The European Commission has ordered Italy to collect €1.4 billion in fines from dairy companies for exceeding EU milk production limits over a period of 15 years, money the government has already paid to the bloc.
The Commission said its demand was intended to ensure that Italian taxpayers did not end up footing the bill.
"We are applying pressure to make sure that this money is returned to the Italian state, because they are the ones losing out," Commission agriculture spokesman Roger Waite told a regular news briefing in Brussels on Thursday (20 June).
"All other milk producers in Europe have followed the rules, so we cannot make an exception for some producers in Italy. If necessary, we will take the case to the European courts."
The Commission gave the Italian authorities two months to respond.
The case centres on fines imposed on Italian dairies between 1995 and 2009 for exceeding strict annual EU production quotas, fixed under the Common Agricultural Policy.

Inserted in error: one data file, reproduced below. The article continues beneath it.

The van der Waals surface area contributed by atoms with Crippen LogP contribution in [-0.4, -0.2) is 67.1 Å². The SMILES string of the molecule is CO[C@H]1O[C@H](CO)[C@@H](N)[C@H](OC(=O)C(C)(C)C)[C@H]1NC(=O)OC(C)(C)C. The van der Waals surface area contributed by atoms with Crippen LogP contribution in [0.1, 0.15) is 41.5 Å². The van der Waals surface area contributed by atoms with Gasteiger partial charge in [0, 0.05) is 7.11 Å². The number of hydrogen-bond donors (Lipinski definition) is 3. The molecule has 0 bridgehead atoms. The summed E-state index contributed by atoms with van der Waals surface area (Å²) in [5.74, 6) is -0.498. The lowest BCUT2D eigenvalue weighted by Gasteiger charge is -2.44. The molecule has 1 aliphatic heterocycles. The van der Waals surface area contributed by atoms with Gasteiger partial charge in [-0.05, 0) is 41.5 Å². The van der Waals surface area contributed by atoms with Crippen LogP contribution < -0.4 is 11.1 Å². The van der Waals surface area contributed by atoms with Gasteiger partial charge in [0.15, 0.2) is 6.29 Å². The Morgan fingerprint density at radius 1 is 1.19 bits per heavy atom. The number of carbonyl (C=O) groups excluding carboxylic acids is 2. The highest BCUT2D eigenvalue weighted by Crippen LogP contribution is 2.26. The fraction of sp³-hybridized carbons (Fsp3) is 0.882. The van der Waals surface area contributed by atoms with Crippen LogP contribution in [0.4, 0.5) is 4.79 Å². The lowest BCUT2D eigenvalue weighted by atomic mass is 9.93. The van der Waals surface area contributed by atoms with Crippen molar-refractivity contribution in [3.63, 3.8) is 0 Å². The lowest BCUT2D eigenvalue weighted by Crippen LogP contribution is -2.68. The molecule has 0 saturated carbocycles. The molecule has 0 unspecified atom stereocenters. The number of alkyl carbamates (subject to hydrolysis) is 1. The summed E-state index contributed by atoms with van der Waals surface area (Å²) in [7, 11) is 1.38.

The quota system was introduced in 1984 to limit chronic overproduction in Europe, which had resulted in the accumulation of unused "milk-lakes". Producers that exceed their quotas are required to pay excess levies, currently fixed at about €28 per 100 kilos.
EU milk production quotas are to be abolished in 2015.
Many small Italian dairy producers have paid back what they owe under a national scheme to collect the fines in instalments.
But around 800 producers have mounted legal challenges against the fines, EU officials said, adding that they want the Italian authorities to use the courts to force the companies to pay up.
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